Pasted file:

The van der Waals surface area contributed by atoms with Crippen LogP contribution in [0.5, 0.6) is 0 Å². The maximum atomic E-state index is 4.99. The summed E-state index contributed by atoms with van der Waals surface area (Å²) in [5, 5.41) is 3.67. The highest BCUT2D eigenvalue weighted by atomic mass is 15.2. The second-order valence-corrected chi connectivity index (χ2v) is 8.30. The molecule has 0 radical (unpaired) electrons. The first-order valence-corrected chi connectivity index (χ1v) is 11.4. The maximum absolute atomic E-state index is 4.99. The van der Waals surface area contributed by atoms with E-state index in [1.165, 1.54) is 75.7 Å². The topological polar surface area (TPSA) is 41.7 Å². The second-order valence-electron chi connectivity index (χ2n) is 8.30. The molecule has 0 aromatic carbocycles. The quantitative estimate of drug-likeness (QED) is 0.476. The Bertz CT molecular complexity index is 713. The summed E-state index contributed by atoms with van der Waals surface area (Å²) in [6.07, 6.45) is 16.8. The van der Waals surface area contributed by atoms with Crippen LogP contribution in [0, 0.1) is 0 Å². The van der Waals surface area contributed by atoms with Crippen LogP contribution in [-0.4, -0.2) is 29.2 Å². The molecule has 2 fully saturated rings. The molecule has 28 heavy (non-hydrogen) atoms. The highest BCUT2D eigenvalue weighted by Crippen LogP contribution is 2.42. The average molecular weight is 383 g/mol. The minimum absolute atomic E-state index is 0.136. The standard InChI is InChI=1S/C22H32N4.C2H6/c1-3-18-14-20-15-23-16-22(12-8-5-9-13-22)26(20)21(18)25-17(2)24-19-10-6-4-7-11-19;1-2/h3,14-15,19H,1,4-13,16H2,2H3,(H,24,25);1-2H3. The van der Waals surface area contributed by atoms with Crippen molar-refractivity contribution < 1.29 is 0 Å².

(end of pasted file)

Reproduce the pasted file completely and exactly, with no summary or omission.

The van der Waals surface area contributed by atoms with Crippen LogP contribution in [0.5, 0.6) is 0 Å². The maximum atomic E-state index is 4.99. The summed E-state index contributed by atoms with van der Waals surface area (Å²) in [5, 5.41) is 3.67. The highest BCUT2D eigenvalue weighted by atomic mass is 15.2. The second-order valence-corrected chi connectivity index (χ2v) is 8.30. The molecule has 0 radical (unpaired) electrons. The first-order valence-corrected chi connectivity index (χ1v) is 11.4. The maximum absolute atomic E-state index is 4.99. The van der Waals surface area contributed by atoms with E-state index in [1.165, 1.54) is 75.7 Å². The topological polar surface area (TPSA) is 41.7 Å². The second-order valence-electron chi connectivity index (χ2n) is 8.30. The molecule has 0 aromatic carbocycles. The quantitative estimate of drug-likeness (QED) is 0.476. The Bertz CT molecular complexity index is 713. The summed E-state index contributed by atoms with van der Waals surface area (Å²) in [6.07, 6.45) is 16.8. The van der Waals surface area contributed by atoms with Crippen LogP contribution in [0, 0.1) is 0 Å². The van der Waals surface area contributed by atoms with Crippen LogP contribution in [-0.4, -0.2) is 29.2 Å². The molecule has 2 fully saturated rings. The molecule has 28 heavy (non-hydrogen) atoms. The highest BCUT2D eigenvalue weighted by Crippen LogP contribution is 2.42. The average molecular weight is 383 g/mol. The minimum absolute atomic E-state index is 0.136. The standard InChI is InChI=1S/C22H32N4.C2H6/c1-3-18-14-20-15-23-16-22(12-8-5-9-13-22)26(20)21(18)25-17(2)24-19-10-6-4-7-11-19;1-2/h3,14-15,19H,1,4-13,16H2,2H3,(H,24,25);1-2H3. The van der Waals surface area contributed by atoms with Crippen molar-refractivity contribution < 1.29 is 0 Å².